I have a question for you to consider. I hope you will take the time to chew on it, let the taste roll about your tongue, feel the gritty texture. Chew a while, then make the decision whether to spew it out, eject it from yourself as so unsavory as to trigger your gag reflex.
The question is this: How would you react if your job caused you to be regarded as a criminal? Would you experience anger or shame for going to work each day? Would you plan to abandon that employment in favor of other work which would allow you to look others in the eye? Tell me, what would you do if it came down to it?
Let me tell you a story of two men. Let's assume both are the same age, have the same educational background, they even have the same dentist (albeit unknown to each other). They both have wives, families, cars and mortgages, the familiar trappings of modern life. If you were to see them at your local grocery store or ice cream shop there would be little to differentiate them to your curious eye.
Our first man has a past. He is currently on parole from prison. He did his time, paid for his crime, as if it could actually be cancelled by substituting years of his life for the act he performed. His wife has stood by him even though he was convicted by a jury of his peers. He denied the heinous act at trial though the evidence was overwhelmingly against him. His wife and children, though aware of what he did and where he has spent the last 10 years, have filed that information away in a little corner of their minds. They have separated that knowledge from the image they call husband or father.
You ask yourself what could this man have done? The answer is he molested a 5 year old little girl. That earned him prison time and finally parole. He has a weekly call from his parole officer. He is asked to verify his continued residence and employment. He is told each week of the conditions of his parole, to stay away from certain places, and to notify the parole officer of any changes in his work or residence status. Then he is told to have a good week until the next call.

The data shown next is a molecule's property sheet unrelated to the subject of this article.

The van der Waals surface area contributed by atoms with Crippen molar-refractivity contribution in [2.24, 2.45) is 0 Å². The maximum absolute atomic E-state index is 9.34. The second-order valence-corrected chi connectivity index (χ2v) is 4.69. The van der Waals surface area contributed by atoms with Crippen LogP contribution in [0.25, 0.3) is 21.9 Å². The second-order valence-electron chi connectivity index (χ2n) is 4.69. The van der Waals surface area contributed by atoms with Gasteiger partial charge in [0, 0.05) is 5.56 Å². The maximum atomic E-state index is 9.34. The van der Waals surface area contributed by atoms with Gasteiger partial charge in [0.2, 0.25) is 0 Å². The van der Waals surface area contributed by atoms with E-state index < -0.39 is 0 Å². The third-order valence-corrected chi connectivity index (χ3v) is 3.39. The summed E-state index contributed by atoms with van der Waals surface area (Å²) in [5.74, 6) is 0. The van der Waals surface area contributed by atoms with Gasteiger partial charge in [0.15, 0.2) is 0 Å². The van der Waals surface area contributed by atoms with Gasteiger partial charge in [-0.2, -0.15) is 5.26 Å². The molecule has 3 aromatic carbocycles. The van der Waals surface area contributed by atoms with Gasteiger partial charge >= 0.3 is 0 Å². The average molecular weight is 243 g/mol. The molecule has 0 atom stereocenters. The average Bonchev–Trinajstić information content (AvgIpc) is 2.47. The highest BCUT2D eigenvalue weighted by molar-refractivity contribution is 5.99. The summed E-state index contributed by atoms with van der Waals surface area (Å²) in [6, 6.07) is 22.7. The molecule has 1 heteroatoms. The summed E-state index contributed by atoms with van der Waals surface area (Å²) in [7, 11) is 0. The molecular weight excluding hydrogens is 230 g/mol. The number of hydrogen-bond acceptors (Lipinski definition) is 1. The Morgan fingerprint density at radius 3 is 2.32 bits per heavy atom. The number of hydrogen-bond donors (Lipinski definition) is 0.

Following that reminder of his past, he is free to work and live pretty much as he wishes. He can have a beer, watch his own tv, go to bed when he wishes, rise when he wants, (of course, in time to go to work), engage in most activities in which anyone else may wish to engage.
Our second individual has committed no crime. He hasn't so much as taken an ink pen from his work. He doesn't wish to harm anyone. All he wishes to do is perform his job, earn his pay, and support his loved ones. He hopes to make enough money to spare to treat his family to a well earned vacation where he gets to play 'Dad' for a whole week. He looks forward to getting a sunburn, talk for hours with his wife, watch how much his kids have grown. Maybe they'll all get to walk on a sunset beach, feel the breeze tousle their hair while they eat overpriced ice cream cones.
What's up with our second character, you ask yourself. Why doesn't he get to spend time with his family? The answer is he's a long haul trucker. His parole happens on the weekend when he gets to see his family, a kind of work release program. He may only get to see them one weekend a month.